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What's the point of higher sampling rates in audio?, Such as 96 and 192kHz.
Roseval
post Nov 15 2011, 22:49
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Having digitized some vinyl I know for sure I won’t go through that again.
A very time consuming affair.
If I had to do it over again, I would go for as much overkill I can afford.
Better save then sorry



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2Bdecided
post Nov 16 2011, 13:38
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QUOTE (pappaapa @ Nov 9 2011, 00:10) *
But still, it leaves out all the sounds that hasn't been recorded through a mic. Synths, or a lined bass.
And more important (i'm guessing) it leaves out all the sounds together, in a mix.
It's a good job none of this really matters, because the measurable distortion in speakers is several orders of magnitude larger than the measurable distortion in air. If this mattered, these recordings with high levels of ultrasonics would be unlistenably bad.

Luckily, they're mostly OK. And any distortion in air, 10s of dBs lower than the distortion in the speakers, is irrelevant.

Unless, I suppose, you're running a PA rig at home - but then it's the distortion (and damage) in your ears that should concern you.

Cheers,
David.
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HTS
post Mar 20 2012, 03:35
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QUOTE (Arnold B. Krueger @ Nov 1 2011, 15:44) *
QUOTE ([JAZ] @ Oct 18 2011, 17:09) *

And are you 100% sure that the plugin is samplerate aware???

I've been part of this past year fixing most of the plugins of my program* so that they don't perform differently at different sample rates.


If nonlinear processing is done in the digital domain, certain high harmonics can reflect back down into the audible range. Any signal that is generated in the digital domain above the Nyquist frequency aliases around the Nyquist frequency. For example, an 8 KHz tone in a 44.1 KHz sampled sytem is distorted by a fourth order digitally-implemented nonlinearity and would be expected to produce a fourth harmonic at 32 KHz. Since 32 KHz is 10 Khz higher than the 44.1 KHz Nyquist frequency of 22 KHz, the 4th harmonic is aliased down to 12 KHz where it is far more audible than it would be in a digital system with a much higher sample rate or an analog system. In a 96 KHz system, the same nonlinearity would produce a foruth harmonic at 32 KHz where it would not be audible.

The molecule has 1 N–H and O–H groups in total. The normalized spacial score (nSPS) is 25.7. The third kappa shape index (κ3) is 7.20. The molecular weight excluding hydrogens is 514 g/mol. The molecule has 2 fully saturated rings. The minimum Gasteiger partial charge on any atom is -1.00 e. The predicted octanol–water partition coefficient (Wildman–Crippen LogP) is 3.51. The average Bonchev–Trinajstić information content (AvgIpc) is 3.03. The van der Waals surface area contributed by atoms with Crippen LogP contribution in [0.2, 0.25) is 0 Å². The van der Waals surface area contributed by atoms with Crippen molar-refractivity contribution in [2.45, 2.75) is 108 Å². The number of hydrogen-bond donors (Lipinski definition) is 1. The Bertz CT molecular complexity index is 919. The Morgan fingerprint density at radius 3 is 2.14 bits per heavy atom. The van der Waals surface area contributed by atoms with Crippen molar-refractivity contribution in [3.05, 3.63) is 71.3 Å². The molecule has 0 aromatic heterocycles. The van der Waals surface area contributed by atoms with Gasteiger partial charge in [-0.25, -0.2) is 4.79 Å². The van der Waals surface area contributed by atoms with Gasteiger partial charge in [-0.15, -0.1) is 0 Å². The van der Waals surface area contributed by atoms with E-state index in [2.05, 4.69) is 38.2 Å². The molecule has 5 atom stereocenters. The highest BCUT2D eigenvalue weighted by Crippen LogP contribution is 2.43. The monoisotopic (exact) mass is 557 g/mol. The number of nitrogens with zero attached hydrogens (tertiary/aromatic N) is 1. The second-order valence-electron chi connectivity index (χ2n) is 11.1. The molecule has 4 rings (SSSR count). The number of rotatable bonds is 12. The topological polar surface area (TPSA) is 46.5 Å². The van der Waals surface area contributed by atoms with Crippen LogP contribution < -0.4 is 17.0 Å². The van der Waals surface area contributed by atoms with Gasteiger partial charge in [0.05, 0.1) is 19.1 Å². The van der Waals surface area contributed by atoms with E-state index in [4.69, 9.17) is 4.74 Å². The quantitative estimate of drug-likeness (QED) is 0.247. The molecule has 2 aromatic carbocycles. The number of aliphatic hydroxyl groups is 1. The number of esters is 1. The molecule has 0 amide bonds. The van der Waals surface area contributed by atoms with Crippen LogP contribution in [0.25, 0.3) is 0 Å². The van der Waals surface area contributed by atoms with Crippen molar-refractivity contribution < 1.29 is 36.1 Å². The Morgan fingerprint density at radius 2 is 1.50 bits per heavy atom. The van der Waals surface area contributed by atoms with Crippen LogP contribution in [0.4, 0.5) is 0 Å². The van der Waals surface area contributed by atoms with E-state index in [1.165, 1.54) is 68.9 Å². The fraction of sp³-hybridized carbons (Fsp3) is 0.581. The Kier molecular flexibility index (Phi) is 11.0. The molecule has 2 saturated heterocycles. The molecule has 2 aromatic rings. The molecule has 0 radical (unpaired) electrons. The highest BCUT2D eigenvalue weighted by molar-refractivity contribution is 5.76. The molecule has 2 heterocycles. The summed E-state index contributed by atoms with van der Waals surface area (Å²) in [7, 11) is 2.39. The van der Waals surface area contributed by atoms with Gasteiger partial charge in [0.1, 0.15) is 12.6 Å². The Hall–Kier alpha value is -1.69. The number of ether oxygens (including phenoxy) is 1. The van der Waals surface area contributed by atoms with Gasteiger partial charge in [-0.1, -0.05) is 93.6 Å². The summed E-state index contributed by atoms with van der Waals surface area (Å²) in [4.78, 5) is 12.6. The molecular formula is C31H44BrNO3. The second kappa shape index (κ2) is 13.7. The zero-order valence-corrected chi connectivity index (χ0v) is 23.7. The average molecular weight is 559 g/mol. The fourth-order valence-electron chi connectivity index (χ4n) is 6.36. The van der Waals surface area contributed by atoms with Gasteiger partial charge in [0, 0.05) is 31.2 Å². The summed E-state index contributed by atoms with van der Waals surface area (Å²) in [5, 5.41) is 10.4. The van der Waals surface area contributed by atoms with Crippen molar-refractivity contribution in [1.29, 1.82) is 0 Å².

Aliasing can also impact certain dynamic range compression or expansion algorithms that are based on nonlinarities implemented in the digital domain.

Most kinds of processing that are used in music synthesis and mixing are linear, so aliasing is not a common problem.


Aren't algorithmic reverbs based on non-linear transformations? Especially these days they offer many types of adjustments to the parameters for effects.
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Woodinville
post Apr 7 2012, 05:41
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QUOTE (HTS @ Mar 19 2012, 19:35) *
Aren't algorithmic reverbs based on non-linear transformations? Especially these days they offer many types of adjustments to the parameters for effects.


How so? huge IIR filters are not nonlinear.


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knutinh
post Apr 9 2012, 12:20
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QUOTE (Woodinville @ Apr 7 2012, 06:41) *
How so? huge IIR filters are not nonlinear.

I was under the impression that standard reverb algorithms introduced time-variant "stuff" in the filter topology to reduce audible artifacts, making them non-LTI?

Nevertheless, I assume that the kind of nonlinearities "warned" about by Arnold in terms of aliasing was of a very different kind: Signal-dependent gain with non-smooth envelope.

-k

This post has been edited by knutinh: Apr 9 2012, 12:22
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